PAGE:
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From: Daniel Wallin (dalwan01_at_[hidden])
Date: 2003-10-12 06:12:09

At 23:40 2003-10-11, Eric Niebler wrote:
>Daniel Wallin wrote:
>> 1. It operates on containers rather than iterators.
>Yes, containers, arrays and null-terminated strings. What is your
>objection exactly? If you are saying that iterating over a container is
>wrong *in principle*, then I disagree -- it's often exactly what you want.
>If you are saying that there should be a way to iterate over a
>sub-sequence, then I agree.

I just prefer to always specify ranges explicitly, mostly for consistency.
I also
dislike interfaces which tries to handle every possible use case.

   BOOST_FOREACH(int i, iter1, iter2)

Would be better IMO.

>> 2. It reevaluates the container expression on every iteration.
>True, but the "container expression" must be an lvalue, which makes it
>difficult to use incorrectly. The container expression cannot be a
>function call that returns a temporary, for instance.
>You may be wondering about in_range() above -- it is a function that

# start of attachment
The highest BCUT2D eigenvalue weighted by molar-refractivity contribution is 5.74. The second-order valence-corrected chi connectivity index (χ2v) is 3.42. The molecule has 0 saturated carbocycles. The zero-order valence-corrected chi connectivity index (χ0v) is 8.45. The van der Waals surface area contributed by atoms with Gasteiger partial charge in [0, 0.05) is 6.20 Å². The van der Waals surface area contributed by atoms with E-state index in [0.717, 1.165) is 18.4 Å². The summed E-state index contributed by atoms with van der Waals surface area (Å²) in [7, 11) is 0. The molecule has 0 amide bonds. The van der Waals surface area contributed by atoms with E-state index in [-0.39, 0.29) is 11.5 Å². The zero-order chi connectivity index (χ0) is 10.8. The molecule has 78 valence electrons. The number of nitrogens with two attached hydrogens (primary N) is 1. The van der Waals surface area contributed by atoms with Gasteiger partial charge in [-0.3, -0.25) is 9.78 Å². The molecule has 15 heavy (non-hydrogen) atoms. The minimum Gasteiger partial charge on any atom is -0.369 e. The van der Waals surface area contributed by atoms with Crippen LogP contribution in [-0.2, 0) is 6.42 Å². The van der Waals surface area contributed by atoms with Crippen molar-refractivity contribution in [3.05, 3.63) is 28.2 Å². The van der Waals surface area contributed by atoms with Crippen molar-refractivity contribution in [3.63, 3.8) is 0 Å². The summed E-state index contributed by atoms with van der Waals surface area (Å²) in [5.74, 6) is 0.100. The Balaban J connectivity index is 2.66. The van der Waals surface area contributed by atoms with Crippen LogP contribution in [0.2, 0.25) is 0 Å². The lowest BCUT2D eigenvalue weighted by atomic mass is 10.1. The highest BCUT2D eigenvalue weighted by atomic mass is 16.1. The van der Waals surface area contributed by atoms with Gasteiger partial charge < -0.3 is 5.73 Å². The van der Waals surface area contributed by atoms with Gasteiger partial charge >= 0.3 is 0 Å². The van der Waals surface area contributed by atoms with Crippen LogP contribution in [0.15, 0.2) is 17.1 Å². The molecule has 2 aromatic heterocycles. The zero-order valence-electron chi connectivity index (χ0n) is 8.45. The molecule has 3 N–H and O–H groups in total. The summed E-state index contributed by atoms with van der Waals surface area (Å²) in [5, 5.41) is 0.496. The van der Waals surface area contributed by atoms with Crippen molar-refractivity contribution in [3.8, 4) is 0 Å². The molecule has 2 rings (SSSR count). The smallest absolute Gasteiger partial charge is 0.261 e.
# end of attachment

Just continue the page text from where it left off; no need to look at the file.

>returns a temporary, yet it is being used as a container expression.
>in_range() returns a special type, and BOOST_FOREACH accepts it even
>though it is not an lvalue. However, the *arguments* to in_range() must be
>iterator lvalues and not temporaries returned by functions.
>I understand your concerns, however. There is still the danger for this:
>BOOST_FOREACH( int i, in_range( ++iter1, iter2 ) )
> ^^^^^^^ oops!
>I'm not sure how to guard against that.

Yeah.. So when using in_range() you'd still need to name your iterators,
and also
place them in the "wrong" scope. I'd prefer

   for (iter_type iter = x.begin(), end = x.end();
      iter != end; ++iter)


   iter_type begin = x.begin();
   iter_type end = x.end();

   BOOST_FOREACH(xxx i, in_range(begin, end))

any day.

Daniel Wallin

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